Facebook Instagram Youtube Twitter

Types of Steam Condensers

Types of Steam Condensers

The steam condensers are broadly classified into two types:

  • Surface condensers (or non-mixing type condensers). In surface condensers, there is no direct contact between the exhaust steam and the cooling water.
  • Jet condensers (or mixing type condensers). In jet condensers, there is direct contact between the exhaust steam and cooling water.

Surface Condenser

The surface condenser is designed to condense and deaerate the exhaust steam from the main turbine and provide a heat sink for the turbine bypass system. In surface condensers, there is no direct contact between the exhaust steam and the cooling water. The exhausted steam from the LP turbines is condensed by passing over tubes containing water from the cooling system. The steam condenses when it comes in contact with the cold surface of the tubes and due to the heat transfer to cooling water by conduction and convection. These tubes are usually made of stainless steel, copper alloys, or titanium, depending on several selection criteria (such as thermal conductivity or corrosion resistance).  Titanium condenser tubes are usually the best technical choice. However, titanium is a very expensive material, and the use of titanium condenser tubes is associated with very high initial costs. In general, there are two types of surface condensers:

  • water-cooled surface condenser
  • air-cooled surface condenser

An air-cooled condenser can be used in thermal power plants, where cooling water is in short supply. However, an air-cooled condenser is significantly more expensive and cannot achieve as low a steam turbine exhaust pressure (and temperature) as a water-cooled surface condenser.

The water gets warmed in the condenser is discharged into the cooling system (i.e., cooling tower, river, sea, or cooling pond). The condensate collected from these condensers is reused as feedwater in the boiler. Since the cooling water and steam do not mix, the condensate is recovered, and any kind of cooling water can be used. In comparison to jet condensers, in surface condensers, a high vacuum can be maintained. Therefore, we can achieve therefore greater thermal efficiency. On the other hand, surface condensers are bulky, require a large area, and have high capital costs. But these capital costs can be recovered by the improved thermal efficiency (i.e., higher )saving in running costs.

Thus, these condensers are most suitable for modern thermal power plants. These are generally used where a large quantity of inferior water is available, and better quality of feedwater is to be supplied to the boiler.

Jet Condenser

The cooling water is sprayed on the exhaust steam in jet condensers, and there is direct contact between the exhaust steam and cooling water. The condensation process is very fast and efficient, but here cooling water and condensed steam are mixed up. The condensate then cannot be reused as feedwater to the boilers. The temperature of the condensate is the same as that of the cooling water leaving the condenser. Due to the more intimate mixing of steam and cooling water, the jet condenser requires less quantity of cooling water for the condensation of steam. In general, jet condensers require less building space, and they are simpler in construction and lower in capital cost. Despite these advantages, jet condensers are not usual in thermal power plants, especially due to the loss of condensate.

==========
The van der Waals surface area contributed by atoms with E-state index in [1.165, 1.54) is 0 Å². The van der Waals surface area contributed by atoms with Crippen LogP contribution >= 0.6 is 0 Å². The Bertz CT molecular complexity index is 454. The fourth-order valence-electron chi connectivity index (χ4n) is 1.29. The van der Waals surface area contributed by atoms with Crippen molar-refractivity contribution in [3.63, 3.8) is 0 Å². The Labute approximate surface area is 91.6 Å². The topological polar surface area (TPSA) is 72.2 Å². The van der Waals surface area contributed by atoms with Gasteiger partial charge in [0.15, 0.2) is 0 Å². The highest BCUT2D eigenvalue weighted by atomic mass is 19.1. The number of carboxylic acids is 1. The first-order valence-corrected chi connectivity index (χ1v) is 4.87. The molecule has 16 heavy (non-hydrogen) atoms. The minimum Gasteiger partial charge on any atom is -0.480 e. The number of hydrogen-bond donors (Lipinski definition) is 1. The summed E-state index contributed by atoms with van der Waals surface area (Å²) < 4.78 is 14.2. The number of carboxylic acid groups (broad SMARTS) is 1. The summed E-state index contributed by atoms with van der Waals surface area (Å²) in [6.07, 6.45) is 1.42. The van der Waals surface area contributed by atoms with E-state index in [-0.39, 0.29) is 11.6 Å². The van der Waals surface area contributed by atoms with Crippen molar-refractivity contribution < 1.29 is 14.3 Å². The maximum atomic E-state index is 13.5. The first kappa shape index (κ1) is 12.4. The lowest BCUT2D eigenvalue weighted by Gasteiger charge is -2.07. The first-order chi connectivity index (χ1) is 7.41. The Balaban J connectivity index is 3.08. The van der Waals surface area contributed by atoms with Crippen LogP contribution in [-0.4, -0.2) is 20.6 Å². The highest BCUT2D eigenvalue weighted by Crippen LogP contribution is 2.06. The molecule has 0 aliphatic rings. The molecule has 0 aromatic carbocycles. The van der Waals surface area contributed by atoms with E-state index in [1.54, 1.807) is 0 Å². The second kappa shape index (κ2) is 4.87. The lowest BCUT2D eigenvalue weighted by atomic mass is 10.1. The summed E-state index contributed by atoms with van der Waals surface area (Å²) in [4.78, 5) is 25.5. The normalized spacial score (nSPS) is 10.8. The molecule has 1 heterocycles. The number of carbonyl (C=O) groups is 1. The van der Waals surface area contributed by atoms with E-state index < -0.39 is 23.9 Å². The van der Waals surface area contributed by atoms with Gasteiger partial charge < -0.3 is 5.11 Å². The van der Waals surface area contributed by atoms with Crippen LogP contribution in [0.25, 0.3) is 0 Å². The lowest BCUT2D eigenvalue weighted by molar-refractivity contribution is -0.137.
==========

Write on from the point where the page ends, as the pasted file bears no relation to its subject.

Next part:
Nuclear and Reactor Physics:
  1. J. R. Lamarsh, Introduction to Nuclear Reactor Theory, 2nd ed., Addison-Wesley, Reading, MA (1983).
  2. J. R. Lamarsh, A. J. Baratta, Introduction to Nuclear Engineering, 3d ed., Prentice-Hall, 2001, ISBN: 0-201-82498-1.
  3. W. M. Stacey, Nuclear Reactor Physics, John Wiley & Sons, 2001, ISBN: 0- 471-39127-1.
  4. Glasstone, Sesonske. Nuclear Reactor Engineering: Reactor Systems Engineering, Springer; 4th edition, 1994, ISBN: 978-0412985317
  5. W.S.C. Williams. Nuclear and Particle Physics. Clarendon Press; 1 edition, 1991, ISBN: 978-0198520467
  6. Kenneth S. Krane. Introductory Nuclear Physics, 3rd Edition, Wiley, 1987, ISBN: 978-0471805533
  7. G.R.Keepin. Physics of Nuclear Kinetics. Addison-Wesley Pub. Co; 1st edition, 1965
  8. Robert Reed Burn, Introduction to Nuclear Reactor Operation, 1988.
  9. U.S. Department of Energy, Nuclear Physics and Reactor Theory. DOE Fundamentals Handbook, Volume 1 and 2. January 1993.

Advanced Reactor Physics:

  1. K. O. Ott, W. A. Bezella, Introductory Nuclear Reactor Statics, American Nuclear Society, Revised edition (1989), 1989, ISBN: 0-894-48033-2.
  2. K. O. Ott, R. J. Neuhold, Introductory Nuclear Reactor Dynamics, American Nuclear Society, 1985, ISBN: 0-894-48029-4.
  3. D. L. Hetrick, Dynamics of Nuclear Reactors, American Nuclear Society, 1993, ISBN: 0-894-48453-2. 
  4. E. E. Lewis, W. F. Miller, Computational Methods of Neutron Transport, American Nuclear Society, 1993, ISBN: 0-894-48452-4.

Other References:

Diesel Engine – Car Recycling

See above:

Main Condenser